Go Bag – Ready at Home

Go Bag – Ready at Home
By Chris Fry – www.MDTSTRAINING.com

Ammuntion Go Bag
Ammunition Go Bag - Ready at Home

Honeoye Falls, NY –(Ammoland.com)- I am often asked via phone or email prior to a student attending one of our classes what “gear” do I need for the class.

This is an especially common question when it comes to our carbine and shotgun classes. Oftentimes students show up with the latest and greatest tactical gear such as drop leg holsters, tactical vests, bandoliers etc. While some of this gear can be helpful in a class I question the utility or realism of having such gear as a citizen. Don’t misunderstand me, I have plenty of gear that I use all the time in various training events and classes but none of it is what I have at home in preparation for protecting myself, family or those I am responsible for.

It is important that those interested in personal protection train within and strive to operate within the context of their specific situation, job description or lifestyle. I am not a police SWAT operator or military serviceman who may need 100 extra rounds of ammunition on my person in order to act as a force multiplier in a combat zone. I am a citizen whose duty is to protect my family from harm and that is how I approach my personal training. It doesn’t make much sense to me to attend a carbine class in full battle rattle since it is unlikely I am going to jump off the couch or out of bed and throw my tactical-vest on to answer the door at 3am when two unknowns are standing on my front porch. Maybe you disagree, which is fine.

So, to be as prepared as possible and able to grab the gear I may need as fast as possible I utilize pre- loaded and pre-positioned ready bags. One upstairs slung on or next to my shotgun/on a door knob and one downstairs securely stored in a kitchen cupboard high enough the kids cannot get to it. With a simple system like this I can grab a firearm, throw the bag over my shoulder and go very rapidly no matter what clothing I am wearing.

There are essential items I feel are necessary or may come in handy if I have to rapidly prepare to protect my home from intruders or possibly even looters (Katrina type disaster). Everyone’s idea of what they will need can vary and those included here are simply my suggestions based on my personal beliefs and training:

  1. A cell phone: If power is out or has been cut the home phone will not work and my top priority is contacting 911 to call for assistance, whether that is Law Enforcement assistance or Emergency Medical Services.
  2. Spare ammunition for ANY firearm I grab: I may have my shotgun ready to go or my pistol or carbine or even a combination of two. Because of this I cannot have 3 separate ready bags for each individual weapon platform. So, the bag I utilize needs to have multiple pockets within which I can store extra shotgun buck shot, at least (1) spare pistol magazine and (1) spare carbine magazine. This way, it doesn’t matter which gun I grab under stress, I have extra ammunition if needed.
  3. Medical Supplies: If I am involved in some type of home protection scenario there is a good chance that me or one of my family members may be injured. This could involve actual gun-fire related injuries or something more common like tripping over the dog and cracking your head open. Either way, having a tourniquet, some type of pressure dressing and maybe a hemostatic agent could go a long way toward continuing to protect you or family after an incident has occurred.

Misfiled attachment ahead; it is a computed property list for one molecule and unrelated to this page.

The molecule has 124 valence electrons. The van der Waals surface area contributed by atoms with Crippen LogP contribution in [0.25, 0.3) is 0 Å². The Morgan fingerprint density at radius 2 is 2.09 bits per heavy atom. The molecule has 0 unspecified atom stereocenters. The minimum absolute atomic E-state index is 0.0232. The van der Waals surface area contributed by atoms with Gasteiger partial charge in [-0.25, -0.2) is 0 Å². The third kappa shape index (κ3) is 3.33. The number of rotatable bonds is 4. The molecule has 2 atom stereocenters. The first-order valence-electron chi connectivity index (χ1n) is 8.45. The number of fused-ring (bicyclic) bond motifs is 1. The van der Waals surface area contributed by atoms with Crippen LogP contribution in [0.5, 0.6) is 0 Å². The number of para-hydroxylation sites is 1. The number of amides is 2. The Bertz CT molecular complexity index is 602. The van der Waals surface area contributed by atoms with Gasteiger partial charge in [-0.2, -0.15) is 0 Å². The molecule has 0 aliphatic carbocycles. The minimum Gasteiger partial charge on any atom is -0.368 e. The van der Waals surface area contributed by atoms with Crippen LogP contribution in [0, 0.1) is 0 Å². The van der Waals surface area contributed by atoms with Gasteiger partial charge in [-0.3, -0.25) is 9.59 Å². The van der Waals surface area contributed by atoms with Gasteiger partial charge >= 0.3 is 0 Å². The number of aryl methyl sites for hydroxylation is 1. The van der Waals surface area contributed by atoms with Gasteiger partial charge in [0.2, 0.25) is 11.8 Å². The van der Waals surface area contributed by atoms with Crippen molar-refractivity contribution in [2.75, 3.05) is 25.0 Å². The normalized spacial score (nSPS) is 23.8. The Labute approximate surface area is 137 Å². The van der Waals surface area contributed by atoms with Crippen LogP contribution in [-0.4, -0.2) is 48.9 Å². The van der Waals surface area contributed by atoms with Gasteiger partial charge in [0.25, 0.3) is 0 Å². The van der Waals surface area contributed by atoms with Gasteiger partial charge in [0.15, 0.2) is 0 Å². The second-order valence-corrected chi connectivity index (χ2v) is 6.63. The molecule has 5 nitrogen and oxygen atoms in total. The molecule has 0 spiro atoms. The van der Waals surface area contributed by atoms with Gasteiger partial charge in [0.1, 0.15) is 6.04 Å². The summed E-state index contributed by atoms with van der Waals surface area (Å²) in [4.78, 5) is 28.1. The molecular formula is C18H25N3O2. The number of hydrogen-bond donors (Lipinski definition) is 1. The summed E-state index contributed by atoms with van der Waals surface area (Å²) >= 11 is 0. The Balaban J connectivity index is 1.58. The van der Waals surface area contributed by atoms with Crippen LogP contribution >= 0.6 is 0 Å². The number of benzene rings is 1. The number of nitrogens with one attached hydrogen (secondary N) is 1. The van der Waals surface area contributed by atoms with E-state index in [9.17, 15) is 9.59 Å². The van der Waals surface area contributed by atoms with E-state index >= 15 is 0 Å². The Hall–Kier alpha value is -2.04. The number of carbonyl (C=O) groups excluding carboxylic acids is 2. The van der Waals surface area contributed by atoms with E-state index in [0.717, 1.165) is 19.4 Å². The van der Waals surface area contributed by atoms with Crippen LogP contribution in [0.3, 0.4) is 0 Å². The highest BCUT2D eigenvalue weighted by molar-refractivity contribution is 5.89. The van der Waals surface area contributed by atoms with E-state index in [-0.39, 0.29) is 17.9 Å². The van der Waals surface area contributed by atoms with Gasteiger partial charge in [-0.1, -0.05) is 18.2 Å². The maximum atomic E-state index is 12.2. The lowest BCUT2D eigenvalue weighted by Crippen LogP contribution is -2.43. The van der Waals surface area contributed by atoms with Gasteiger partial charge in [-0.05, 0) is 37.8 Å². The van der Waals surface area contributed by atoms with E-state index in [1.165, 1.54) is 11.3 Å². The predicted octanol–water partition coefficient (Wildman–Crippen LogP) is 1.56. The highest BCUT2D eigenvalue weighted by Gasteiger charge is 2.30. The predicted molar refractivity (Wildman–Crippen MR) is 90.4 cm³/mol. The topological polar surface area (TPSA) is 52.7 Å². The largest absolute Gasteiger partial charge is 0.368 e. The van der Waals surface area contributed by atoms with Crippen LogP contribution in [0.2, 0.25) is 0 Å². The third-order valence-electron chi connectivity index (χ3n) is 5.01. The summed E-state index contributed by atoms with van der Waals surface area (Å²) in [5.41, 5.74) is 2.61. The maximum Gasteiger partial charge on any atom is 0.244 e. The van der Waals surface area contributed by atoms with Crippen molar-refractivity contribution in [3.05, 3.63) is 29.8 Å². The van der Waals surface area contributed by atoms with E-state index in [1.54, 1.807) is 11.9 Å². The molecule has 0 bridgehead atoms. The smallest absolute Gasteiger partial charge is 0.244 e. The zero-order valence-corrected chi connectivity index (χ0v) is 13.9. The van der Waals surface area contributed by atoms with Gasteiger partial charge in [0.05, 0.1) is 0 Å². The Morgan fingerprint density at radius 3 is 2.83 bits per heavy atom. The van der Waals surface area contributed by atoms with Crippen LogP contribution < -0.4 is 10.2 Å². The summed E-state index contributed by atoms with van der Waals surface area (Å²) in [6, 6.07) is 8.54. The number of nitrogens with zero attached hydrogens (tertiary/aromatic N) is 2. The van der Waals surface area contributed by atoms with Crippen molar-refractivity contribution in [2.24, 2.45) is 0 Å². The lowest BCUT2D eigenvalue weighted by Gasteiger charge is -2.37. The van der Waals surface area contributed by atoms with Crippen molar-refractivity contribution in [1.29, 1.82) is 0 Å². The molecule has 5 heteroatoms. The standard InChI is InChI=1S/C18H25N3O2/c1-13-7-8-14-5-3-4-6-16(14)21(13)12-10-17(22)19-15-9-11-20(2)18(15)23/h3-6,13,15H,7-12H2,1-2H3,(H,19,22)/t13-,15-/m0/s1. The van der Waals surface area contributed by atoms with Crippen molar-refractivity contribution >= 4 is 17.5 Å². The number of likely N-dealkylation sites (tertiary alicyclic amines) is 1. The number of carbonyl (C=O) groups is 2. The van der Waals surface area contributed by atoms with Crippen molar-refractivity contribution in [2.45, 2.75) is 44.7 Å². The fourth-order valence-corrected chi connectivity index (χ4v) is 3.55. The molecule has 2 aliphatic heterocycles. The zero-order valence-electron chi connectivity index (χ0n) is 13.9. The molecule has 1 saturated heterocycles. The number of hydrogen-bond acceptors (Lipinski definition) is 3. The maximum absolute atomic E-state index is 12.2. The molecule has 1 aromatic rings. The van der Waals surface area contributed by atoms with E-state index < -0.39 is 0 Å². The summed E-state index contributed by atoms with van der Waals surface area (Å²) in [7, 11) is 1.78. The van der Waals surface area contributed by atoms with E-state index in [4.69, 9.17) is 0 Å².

4. A light source: Some people believe in lights on guns and some don’t, which is fine. Regardless, sneaking around in the dark during a power outage or intentional power cut off is not conducive to effective home protection. A light source is necessary for navigation, identification of possible threats and engagement of those threats if justified. Even if you have a weapon mounted light remember it’s not a good idea to use that light for administrative tasks such as opening doors etc. Also remember that the weapon mounted light can and will break so having a back up is a good idea.
  5. An edged tool: Nobody knows what can or will happen or predict what type of fight or disaster will occur. Having some type of edged tool available is good common sense and while they make effective personal protection tools it is more likely they will be used for prying open an object or cutting away some debris or clothing from an injured family member or yourself.
  6. Short term food & water source: Again, we cannot predict what type of situation can or will occur. Regardless, being prepared for a variety of situations is smart planning. Maybe we are trapped or simply barricaded in a safe room or basement. Having a small bottle of water and a power bar will at least help make those with you such as small children a little more comfortable during a tense, scary situation.

If you have taken the time and spent the money to attend training then don’t let your preparation stop when the class ends. Plan for the worst and hope for the best. It is unlikely you will ever have to use your home readiness kit but at least you have it, just in case. Awareness + Preparation = Success!

About Chris:
Chris Fry is the owner and director of training and curriculum development for Modern Defensive Training Systems in Utica, N.Y. where he conducts courses in reality driven practical combatives skills, extreme close quarters physical defense, tactical folding knife and edged weapon combatives and combative pistol, carbine and shotgun skills. MDTS offers a variety of courses for responsible citizens, corporations, law enforcement and the U.S. Military with a singular goal of providing up to date, realistic and practical personal protection training. Visit: www.mdtstraining.com

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